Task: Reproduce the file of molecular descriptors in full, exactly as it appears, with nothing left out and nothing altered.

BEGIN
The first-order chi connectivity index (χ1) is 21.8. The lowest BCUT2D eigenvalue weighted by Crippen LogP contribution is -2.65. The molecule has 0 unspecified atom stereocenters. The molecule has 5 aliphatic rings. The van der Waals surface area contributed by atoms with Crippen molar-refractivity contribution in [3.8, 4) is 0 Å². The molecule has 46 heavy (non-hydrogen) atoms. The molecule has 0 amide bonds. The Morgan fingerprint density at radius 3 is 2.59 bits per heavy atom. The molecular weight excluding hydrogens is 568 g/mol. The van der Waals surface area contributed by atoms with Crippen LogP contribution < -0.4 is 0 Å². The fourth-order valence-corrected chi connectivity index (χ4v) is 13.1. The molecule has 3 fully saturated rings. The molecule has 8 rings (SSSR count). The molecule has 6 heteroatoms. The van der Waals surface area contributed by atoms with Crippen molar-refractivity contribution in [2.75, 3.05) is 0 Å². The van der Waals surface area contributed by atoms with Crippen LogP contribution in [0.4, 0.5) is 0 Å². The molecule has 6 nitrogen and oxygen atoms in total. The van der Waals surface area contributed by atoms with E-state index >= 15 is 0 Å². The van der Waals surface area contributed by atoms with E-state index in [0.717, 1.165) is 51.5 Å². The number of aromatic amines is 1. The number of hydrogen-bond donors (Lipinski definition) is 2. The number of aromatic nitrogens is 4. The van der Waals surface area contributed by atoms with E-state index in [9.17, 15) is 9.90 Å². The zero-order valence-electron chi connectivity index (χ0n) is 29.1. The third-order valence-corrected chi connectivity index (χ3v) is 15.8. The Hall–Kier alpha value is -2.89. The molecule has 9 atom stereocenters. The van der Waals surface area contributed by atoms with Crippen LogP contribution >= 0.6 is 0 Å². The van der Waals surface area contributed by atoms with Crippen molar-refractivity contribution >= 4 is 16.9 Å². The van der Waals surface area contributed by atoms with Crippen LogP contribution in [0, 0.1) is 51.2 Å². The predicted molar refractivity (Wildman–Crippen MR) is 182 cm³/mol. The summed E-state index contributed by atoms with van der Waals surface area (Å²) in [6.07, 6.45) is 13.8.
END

The first-order chi connectivity index (χ1) is 21.8. The lowest BCUT2D eigenvalue weighted by Crippen LogP contribution is -2.65. The molecule has 0 unspecified atom stereocenters. The molecule has 5 aliphatic rings. The van der Waals surface area contributed by atoms with Crippen molar-refractivity contribution in [3.8, 4) is 0 Å². The molecule has 46 heavy (non-hydrogen) atoms. The molecule has 0 amide bonds. The Morgan fingerprint density at radius 3 is 2.59 bits per heavy atom. The molecular weight excluding hydrogens is 568 g/mol. The van der Waals surface area contributed by atoms with Crippen LogP contribution < -0.4 is 0 Å². The fourth-order valence-corrected chi connectivity index (χ4v) is 13.1. The molecule has 3 fully saturated rings. The molecule has 8 rings (SSSR count). The molecule has 6 heteroatoms. The van der Waals surface area contributed by atoms with Crippen molar-refractivity contribution in [2.75, 3.05) is 0 Å². The van der Waals surface area contributed by atoms with Crippen LogP contribution in [0.4, 0.5) is 0 Å². The molecule has 6 nitrogen and oxygen atoms in total. The van der Waals surface area contributed by atoms with E-state index >= 15 is 0 Å². The van der Waals surface area contributed by atoms with E-state index in [0.717, 1.165) is 51.5 Å². The number of aromatic amines is 1. The number of hydrogen-bond donors (Lipinski definition) is 2. The number of aromatic nitrogens is 4. The van der Waals surface area contributed by atoms with E-state index in [9.17, 15) is 9.90 Å². The zero-order valence-electron chi connectivity index (χ0n) is 29.1. The third-order valence-corrected chi connectivity index (χ3v) is 15.8. The Hall–Kier alpha value is -2.89. The molecule has 9 atom stereocenters. The van der Waals surface area contributed by atoms with Crippen LogP contribution >= 0.6 is 0 Å². The van der Waals surface area contributed by atoms with Crippen molar-refractivity contribution >= 4 is 16.9 Å². The van der Waals surface area contributed by atoms with Crippen LogP contribution in [0, 0.1) is 51.2 Å². The predicted molar refractivity (Wildman–Crippen MR) is 182 cm³/mol. The summed E-state index contributed by atoms with van der Waals surface area (Å²) in [6.07, 6.45) is 13.8.